The majority of thrips measure 0.06 to 0.12 inch long, color depends on the development stage and is tiny enough to enter the smallest flowers or bark cracks. Adult thrips are normally white to brown or black in color while larvae maybe yellow, orange or red. They possess a hexagonal shape of the body with spines, body flanges and bristles that extends to the tip of the forks.
Thrips have distinctive uneven mouthparts used to puncture and suck the outermost layer of the plant to extract sap. On the other hand, some thrips use their mouthparts to puncture other insect’s skin to release their body fluids.
Thrips Life Cycle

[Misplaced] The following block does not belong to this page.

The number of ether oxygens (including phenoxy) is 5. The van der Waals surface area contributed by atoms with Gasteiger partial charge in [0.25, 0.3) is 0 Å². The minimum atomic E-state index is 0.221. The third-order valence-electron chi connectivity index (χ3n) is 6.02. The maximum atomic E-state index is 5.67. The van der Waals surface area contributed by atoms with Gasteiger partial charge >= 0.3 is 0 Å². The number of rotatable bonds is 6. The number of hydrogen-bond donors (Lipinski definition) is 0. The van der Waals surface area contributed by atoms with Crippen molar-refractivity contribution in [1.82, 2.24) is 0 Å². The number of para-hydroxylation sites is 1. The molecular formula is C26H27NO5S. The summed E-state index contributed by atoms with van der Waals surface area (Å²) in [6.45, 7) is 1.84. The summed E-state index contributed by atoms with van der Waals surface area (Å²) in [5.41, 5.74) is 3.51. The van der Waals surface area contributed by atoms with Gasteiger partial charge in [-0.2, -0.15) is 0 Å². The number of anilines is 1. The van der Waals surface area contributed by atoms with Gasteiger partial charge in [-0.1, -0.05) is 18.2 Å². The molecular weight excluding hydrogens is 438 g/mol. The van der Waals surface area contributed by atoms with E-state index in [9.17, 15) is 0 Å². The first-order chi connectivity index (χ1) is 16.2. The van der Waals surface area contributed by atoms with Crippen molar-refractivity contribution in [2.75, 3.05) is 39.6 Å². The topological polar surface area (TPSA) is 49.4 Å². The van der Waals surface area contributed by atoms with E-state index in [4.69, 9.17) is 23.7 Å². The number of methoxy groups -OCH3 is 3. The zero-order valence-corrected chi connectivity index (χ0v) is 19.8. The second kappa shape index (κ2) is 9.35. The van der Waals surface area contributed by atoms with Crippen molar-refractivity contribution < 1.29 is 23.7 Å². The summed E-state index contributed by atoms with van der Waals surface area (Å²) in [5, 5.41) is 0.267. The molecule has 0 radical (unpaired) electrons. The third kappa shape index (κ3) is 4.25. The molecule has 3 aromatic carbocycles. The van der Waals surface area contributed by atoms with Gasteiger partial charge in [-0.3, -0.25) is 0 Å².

Unlike any other insects, thrips undergo a process called metamorphosis that happens gradually. Thrips that feed on flowers and plants lay up to 80 eggs using ovipositor. The eggs are can be noticed as circle-like spots on the leaves or fruits but during the pupal stage, they cause an apparent discoloration. When the egg is hatched, the nymphs emerge and stay wingless for 2 stages so they have to crawl from one plant to another until their wings grow. Before reaching adulthood, the nymphs stops feeding and will find a safe place to molt. Thrips larvae turn into an adult within 20 days.